ภาษาไทย
A Gift of Dhamma
Ajahn Chah
July 10, 2018

The subject of practice isn’t far away at all, it’s right here in our body and mind. Westerners and Thais are the same, they both have a body and mind. A confused body and mind means a confused person and a peaceful body and mind, a peaceful person.

Actually, the mind, like rain water, is pure in its natural state. If we were to drop green coloring into clear rain water, however, it would turn green. If yellow coloring it would turn yellow.

The mind reacts similarly. When a comfortable mental impression “drops” into the mind, the mind is comfortable. When the mental impression is uncomfortable, the mind is uncomfortable. The mind becomes “cloudy” just like the colored water.

When clear water contacts yellow, it turns yellow. When it contacts green, it turns green. It will change color every time. Actually, that water which is green or yellow is naturally clean and clear. This is also the natural state of the mind, clean and pure and unconfused. It becomes confused only because it pursues mental impressions; it gets lost in its moods!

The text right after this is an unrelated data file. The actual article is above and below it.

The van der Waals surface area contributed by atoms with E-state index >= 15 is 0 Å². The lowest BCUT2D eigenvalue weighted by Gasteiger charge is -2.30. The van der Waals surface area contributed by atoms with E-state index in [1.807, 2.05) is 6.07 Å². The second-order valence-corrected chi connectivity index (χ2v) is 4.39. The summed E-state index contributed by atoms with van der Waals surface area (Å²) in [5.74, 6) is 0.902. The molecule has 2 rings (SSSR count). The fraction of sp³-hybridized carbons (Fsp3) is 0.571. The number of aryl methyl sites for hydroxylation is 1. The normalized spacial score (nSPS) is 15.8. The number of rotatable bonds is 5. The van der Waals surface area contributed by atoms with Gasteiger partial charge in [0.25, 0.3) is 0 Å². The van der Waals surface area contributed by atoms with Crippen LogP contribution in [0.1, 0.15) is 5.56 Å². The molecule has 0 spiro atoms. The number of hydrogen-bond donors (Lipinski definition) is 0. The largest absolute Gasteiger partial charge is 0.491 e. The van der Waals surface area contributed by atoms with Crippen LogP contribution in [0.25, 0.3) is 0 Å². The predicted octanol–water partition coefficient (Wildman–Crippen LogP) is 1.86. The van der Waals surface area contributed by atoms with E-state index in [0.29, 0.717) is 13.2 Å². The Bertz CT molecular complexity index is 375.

Let me explain more clearly. Right now we are sitting in a peaceful forest. Here, if there’s no wind, a leaf remains still. When a wind blows it flaps and flutters. The mind is similar to that leaf. When it contacts a mental impression, it, too, “flaps and flutters” according to the nature of that mental impression. And the less we know of Dhamma, the more the mind will continually pursue mental impressions. Feeling happy, it succumbs to happiness. Feeling suffering, it succumbs to suffering. It’s constant confusion!

In the end people become neurotic. Why? Because they don’t know! They just follow their moods and don’t know how to look after their own minds. When the mind has no one to look after it, it’s like a child without a mother or father to take care of him. An orphan has no refuge and, without a refuge, he’s very insecure.

Likewise, if the mind is not looked after, if there is no training or maturation of character with right understanding, it’s really troublesome.

This reflection by Ajahn Chah is from the book, Bodhinyana, pp. 21-22.

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